• The boss theme and Klubba's theme in Donkey Kong Country 2 are both remixes of the title theme.
  • Banjo-Kazooie has the main layer theme rearranged for the final boss theme.
    • The sequel has one of these for each individual world's theme, with the exception of the last two. The penultimate level, Cloud Cuckooland, features a boss remix of the Mumbo's Skull music.
      • In the first game, the Final Battle soundtrack is a combination between Gruntilda's theme, game's main theme, Rusty Bucket Bay and Mad Monster Mansion. In Banjo-Tooie, also, the final battle is a new melody, but features Gruntilda's theme. Banjo-Kazooie: Nuts & Bolts' challenge music is also a remix of Gruntilda's theme, and the scrapped final challenge music (which is part of the game's soundtrack) is an epic combination of Grunty's theme remix and Banjo-Kazooie main theme.
  • In Wild9, the last level has the same music as the first, only in a lower key and extended.
  • The final boss fights for Sonic the Hedgehog 2006 and Sonic Unleashed both use orchestral arrangements of their respective games' main themes.
    • In the former, the leitmotifs for the four villains are constantly rearranged for their cutscene and boss battle appearances. This is retained for Eggman in the latter.
    • The Final Boss themes for the first and second Genesis games were remixes of their respective main boss themes.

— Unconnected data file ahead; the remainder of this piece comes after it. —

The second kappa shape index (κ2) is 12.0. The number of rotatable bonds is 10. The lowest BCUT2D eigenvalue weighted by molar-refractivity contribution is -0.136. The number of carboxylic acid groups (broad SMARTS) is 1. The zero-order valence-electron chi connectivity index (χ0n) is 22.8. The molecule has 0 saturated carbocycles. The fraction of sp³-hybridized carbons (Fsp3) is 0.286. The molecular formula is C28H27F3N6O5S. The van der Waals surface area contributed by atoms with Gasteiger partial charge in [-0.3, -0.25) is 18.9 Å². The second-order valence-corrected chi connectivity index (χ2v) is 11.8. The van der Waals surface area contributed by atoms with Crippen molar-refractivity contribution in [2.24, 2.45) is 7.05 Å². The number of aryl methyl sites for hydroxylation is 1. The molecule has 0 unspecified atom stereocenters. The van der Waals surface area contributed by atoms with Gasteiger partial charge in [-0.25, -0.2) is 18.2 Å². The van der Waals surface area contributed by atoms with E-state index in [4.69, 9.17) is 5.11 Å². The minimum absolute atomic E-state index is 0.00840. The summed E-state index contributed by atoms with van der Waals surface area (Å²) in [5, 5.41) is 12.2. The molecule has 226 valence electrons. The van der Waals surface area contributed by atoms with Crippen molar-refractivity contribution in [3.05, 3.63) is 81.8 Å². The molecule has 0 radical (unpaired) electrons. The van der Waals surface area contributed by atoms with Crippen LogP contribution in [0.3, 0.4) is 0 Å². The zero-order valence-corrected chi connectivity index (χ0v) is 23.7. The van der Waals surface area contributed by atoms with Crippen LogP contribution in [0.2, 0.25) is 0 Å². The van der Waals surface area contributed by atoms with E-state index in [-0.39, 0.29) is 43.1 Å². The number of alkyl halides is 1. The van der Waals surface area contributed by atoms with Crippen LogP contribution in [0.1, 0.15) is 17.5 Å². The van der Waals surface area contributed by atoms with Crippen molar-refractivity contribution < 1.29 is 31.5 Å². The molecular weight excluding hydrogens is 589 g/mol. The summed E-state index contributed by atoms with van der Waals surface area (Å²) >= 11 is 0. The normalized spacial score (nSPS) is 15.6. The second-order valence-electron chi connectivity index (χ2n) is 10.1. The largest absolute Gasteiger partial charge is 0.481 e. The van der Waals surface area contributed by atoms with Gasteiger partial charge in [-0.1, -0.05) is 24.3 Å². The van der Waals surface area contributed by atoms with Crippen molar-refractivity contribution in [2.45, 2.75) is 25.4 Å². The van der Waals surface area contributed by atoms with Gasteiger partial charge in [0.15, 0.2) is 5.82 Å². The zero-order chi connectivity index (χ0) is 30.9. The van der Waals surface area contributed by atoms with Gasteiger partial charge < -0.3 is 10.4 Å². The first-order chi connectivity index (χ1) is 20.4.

• Sonic Colors does the orchestral remix of main theme for the second part of the final boss.
    • Sonic & Knuckles remixed Sonic 3's Act 2 Boss theme for its Act 1 bosses.
    • The fan-made Sonic Robo Blast 2 inverts this: the theme for the fourth zone is a remix of the boss theme.
  • The Neo Geo game Top Hunter: Roddy & Cathy use a remixed version of the current level theme whenever you fight the recurring Miniboss.
  • The Battle Windows/Computer Virus in Kirby Super Star has an 8-bit version of the main boss theme.
    • In Kirby Super Star Ultra, Dyna Blade, Wham Bam Rock and the remake-exclusive Wham Bam Jewel have a boss remix of the Castle Lololo theme from the first Kirby game, Kirby's Dreamland, instead of the usual boss theme. In the same game, Masked Dedede also has a different arrangement of regular Dedede's theme.
    • Inverted within Ultra as well - Dedede's boss theme is remixed into a Solemn Ending Theme for the credits sequence after Masked Dedede.
  • Wario Master of Disguise has Count Cannoli's slow refined theme become fast and loud when he breaks out his giant robot. Carpaccio's theme also seems remixed for his fights.